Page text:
Maine’s reuse economy

Maine’s vibrant secondhand economy and culture of reuse are the focus of research led by Cynthia Isenhour, a University of Maine professor of anthropology and climate change. Her three-year, multidisciplinary project, as well as a digital ethnography field school and related work within the Senator George J. Mitchell Center for Sustainability Solutions look into the economic, environmental and social benefits of repairing, selling and buying used goods.


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Cindy Isenhour:
Let’s choose an object. A toaster, let’s say. We can make toasters more efficiently. We can make them so they use less energy. We can make them with thinner metal so that they’re less extractive.

The reality is, as long as we’re buying more and more toasters each year, we’re typically cannibalizing the gains of that efficiency.

If you have a toaster already and it’s perfectly usable ‑‑ maybe it’s not the most fashionable stainless steel ‑‑ but if it’s usable, chances are, the benefits of using that longer far outweigh the environmental benefits of replacement.

The reuse company is a broad phenomenon. It includes things like yard sales. It would also include things like putting something at your curb, or people who look in dumpsters behind stores for things that could be reused — junkyards and auto salvage, architectural salvage, Facebook swaps, eBay.

We typically think about it as goods that are exchanged in their original form, not modified. That can be through gifts, swap, barter. It can be through a number of different mechanisms.

When we looked at all the states, we found that Maine was almost always in the top 10 strongest reuse economies. This is measured as the number of reuse establishments relative to total establishments.

There’s clearly something happening here. It’s something that most Mainers can relate very easily to, that everybody has experienced with the reuse economy, and has fairly favorable attitudes towards it.

Woman 1:
Hospital lunch. Two parts.

Woman 2:
Sweater’s on the house because you were cold.

Woman 1:
Thank you.

Woman 2:
And you’re a repeat customer.

Woman 1:

Woman 2:
Take a stuffed animal for your baby daughter on the way out.

Cindy Isenhour:
Everybody knows this idea that there’s a Yankee ingenuity and a thrift culture here. I think that those types of answers are really easy. I think the answers are a little bit more complex. A lot of people think that this is a important aspect of community building.

People don’t necessarily want to buy from box stores that don’t know us from our neighbors and our friends. The idea of buying something from someone that you can give them a little bit of money, and you can get something for cheaper than you would have been able to get otherwise, is actually appealing to a lot of folks.

Woman 3:
I enjoy meeting new people. I like to not have things go to waste. The fact that someone else can use something that I don’t need anymore — I like knowing that it can go to a good home, essentially. I enjoy giving back to the community. I like to meet the people in the community.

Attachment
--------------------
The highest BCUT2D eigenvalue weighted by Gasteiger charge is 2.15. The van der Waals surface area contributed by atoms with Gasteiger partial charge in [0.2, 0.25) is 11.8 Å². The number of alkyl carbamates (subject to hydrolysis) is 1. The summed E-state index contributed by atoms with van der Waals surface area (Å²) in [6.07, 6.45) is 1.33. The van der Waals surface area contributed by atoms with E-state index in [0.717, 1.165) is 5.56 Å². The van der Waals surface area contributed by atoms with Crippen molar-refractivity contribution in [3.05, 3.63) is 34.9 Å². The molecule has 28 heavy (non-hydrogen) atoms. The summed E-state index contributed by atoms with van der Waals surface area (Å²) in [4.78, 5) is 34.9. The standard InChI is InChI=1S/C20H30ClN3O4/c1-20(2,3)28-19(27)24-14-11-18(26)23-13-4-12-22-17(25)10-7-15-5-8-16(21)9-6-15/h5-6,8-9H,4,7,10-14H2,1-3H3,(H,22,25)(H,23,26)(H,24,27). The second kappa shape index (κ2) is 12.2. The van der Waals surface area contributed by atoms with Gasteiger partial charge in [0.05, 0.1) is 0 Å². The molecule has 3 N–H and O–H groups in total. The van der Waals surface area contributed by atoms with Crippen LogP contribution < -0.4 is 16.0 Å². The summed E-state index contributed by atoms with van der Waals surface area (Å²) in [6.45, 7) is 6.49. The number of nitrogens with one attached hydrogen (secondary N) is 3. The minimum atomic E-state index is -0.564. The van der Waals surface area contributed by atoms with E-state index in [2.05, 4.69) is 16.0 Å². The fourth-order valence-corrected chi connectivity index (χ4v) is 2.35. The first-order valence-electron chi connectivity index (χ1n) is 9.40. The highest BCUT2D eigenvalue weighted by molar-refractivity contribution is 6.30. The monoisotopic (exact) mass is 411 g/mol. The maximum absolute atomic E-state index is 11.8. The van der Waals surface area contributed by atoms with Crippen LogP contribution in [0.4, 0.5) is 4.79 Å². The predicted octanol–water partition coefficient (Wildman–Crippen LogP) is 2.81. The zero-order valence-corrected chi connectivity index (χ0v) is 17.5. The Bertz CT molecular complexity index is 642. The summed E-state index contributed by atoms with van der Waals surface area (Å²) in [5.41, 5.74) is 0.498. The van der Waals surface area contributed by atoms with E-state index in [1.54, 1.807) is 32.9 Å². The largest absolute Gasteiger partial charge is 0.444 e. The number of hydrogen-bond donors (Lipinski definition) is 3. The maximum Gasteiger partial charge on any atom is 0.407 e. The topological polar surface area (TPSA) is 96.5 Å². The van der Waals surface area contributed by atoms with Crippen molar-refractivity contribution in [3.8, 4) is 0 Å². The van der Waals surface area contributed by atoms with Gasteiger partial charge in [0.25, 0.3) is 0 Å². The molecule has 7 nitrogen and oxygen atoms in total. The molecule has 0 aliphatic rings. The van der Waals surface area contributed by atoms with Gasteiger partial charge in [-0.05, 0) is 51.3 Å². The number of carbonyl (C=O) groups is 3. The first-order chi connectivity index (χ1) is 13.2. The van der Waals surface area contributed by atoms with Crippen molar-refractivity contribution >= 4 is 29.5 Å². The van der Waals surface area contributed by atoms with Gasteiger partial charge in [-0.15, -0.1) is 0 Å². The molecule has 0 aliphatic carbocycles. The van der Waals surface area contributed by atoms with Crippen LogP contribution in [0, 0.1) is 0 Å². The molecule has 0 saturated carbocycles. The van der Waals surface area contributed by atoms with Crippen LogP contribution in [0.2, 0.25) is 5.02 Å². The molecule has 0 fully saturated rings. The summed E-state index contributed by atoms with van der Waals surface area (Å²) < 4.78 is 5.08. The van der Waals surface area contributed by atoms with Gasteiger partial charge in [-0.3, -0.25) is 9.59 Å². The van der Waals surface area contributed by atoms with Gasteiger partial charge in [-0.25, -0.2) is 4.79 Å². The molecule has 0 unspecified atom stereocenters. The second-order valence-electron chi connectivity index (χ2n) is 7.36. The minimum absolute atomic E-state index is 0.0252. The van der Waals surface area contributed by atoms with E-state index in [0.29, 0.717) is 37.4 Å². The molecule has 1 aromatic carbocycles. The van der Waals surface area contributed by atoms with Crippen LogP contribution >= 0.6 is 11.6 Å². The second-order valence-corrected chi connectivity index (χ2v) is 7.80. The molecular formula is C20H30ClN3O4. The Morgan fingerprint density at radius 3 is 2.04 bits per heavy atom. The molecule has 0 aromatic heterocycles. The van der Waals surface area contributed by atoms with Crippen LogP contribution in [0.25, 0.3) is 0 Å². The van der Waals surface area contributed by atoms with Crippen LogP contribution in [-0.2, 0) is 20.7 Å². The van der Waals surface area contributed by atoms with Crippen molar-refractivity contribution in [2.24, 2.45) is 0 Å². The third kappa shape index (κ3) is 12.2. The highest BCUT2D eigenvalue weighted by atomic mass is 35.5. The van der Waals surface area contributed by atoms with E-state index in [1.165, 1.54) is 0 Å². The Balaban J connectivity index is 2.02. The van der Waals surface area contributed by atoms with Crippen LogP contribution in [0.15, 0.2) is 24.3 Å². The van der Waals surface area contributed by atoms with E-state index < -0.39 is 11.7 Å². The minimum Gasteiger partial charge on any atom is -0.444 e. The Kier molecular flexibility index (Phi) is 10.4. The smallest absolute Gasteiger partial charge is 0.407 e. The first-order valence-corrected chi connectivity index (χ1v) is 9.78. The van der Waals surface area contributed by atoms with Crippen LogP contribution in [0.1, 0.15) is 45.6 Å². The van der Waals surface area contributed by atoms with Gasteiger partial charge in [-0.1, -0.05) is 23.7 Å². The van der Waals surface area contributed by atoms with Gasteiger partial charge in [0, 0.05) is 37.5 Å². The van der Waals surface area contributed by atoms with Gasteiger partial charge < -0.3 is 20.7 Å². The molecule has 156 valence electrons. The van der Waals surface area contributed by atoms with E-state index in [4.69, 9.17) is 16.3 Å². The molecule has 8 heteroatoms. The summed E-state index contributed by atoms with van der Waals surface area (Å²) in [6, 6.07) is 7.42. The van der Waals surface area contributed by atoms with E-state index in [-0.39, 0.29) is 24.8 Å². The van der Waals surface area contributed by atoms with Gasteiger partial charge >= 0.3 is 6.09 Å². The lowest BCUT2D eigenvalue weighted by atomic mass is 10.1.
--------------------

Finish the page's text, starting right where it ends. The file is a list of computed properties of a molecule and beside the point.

Cindy Isenhour:
There’s a perception that younger people are not interested in reuse. That’s not necessarily true. They are very interested, but they’re participating through different platforms. They are much more likely to participate via online transactions, so through Facebook Marketplace, through Craigslist, through Uncle Henry’s.

They tend to be more interested in a different set of products. While some things like China and dishware were once very popular collectibles among the older generations, it’s not so much of interest to younger people.

Instead what we find is if you look over here, they have all these clothes. We’re finding that young people are much more likely to focus on clothing. It’s one of the key sectors that folks in their 20s and 30s are focused on, is sorting through big piles of clothing like this, looking particularly for vintage clothing.

Field school was designed primarily to teach students that are interested in the social sciences, the ethnographic method, which basically just means how to do ethical, but also robust ethnographic fieldwork. Ethnographic means the writing of culture.

Man 1:
My grandma had a whole house full, actually, she had a store, full of old Coke bottles and old wooden boxes. I’d go, “Ah, I’d like to have a nickel if one of them I broke off. You’re talking $40 apiece, right?”

Cindy Isenhour:
Typically, our methods are qualitative. We might understand from a survey or from some economic analyses that certain groups of people are more likely to participate in reuse, but we don’t understand why.

That’s where a good qualitative method comes in, is that we can get out, meet nice people, and have a chance to talk to them and find out, “OK, why are you participating, and what does this mean to you?”

The students got to practice doing interviews, getting consent forms out to folks. Then what do we do with the data once we have it?

Woman 4:
We kept hearing this narrative of care for people, care for the community, care for objects, and a supportive social network is what was underlying and supporting people’s participation in reuse.

Cindy Isenhour:
In a robust reuse company, we’re going to get gains in both environmental and economic realms. That’s important not only for households and the economy as a whole, but also for our municipalities who pay an absolutely unbelievable amount of money to throw away the stuff that we don’t use anymore.

Woman 5:
When someone comes and finds something that they like, they get a lot of personal satisfaction with that find through the treasure hunt, the idea of caring for something and keeping it out of the landfill.

There are a lot of different reasons that people participate in these types of sales. Yes, what they don’t oftentimes realize is that there are real societal benefits.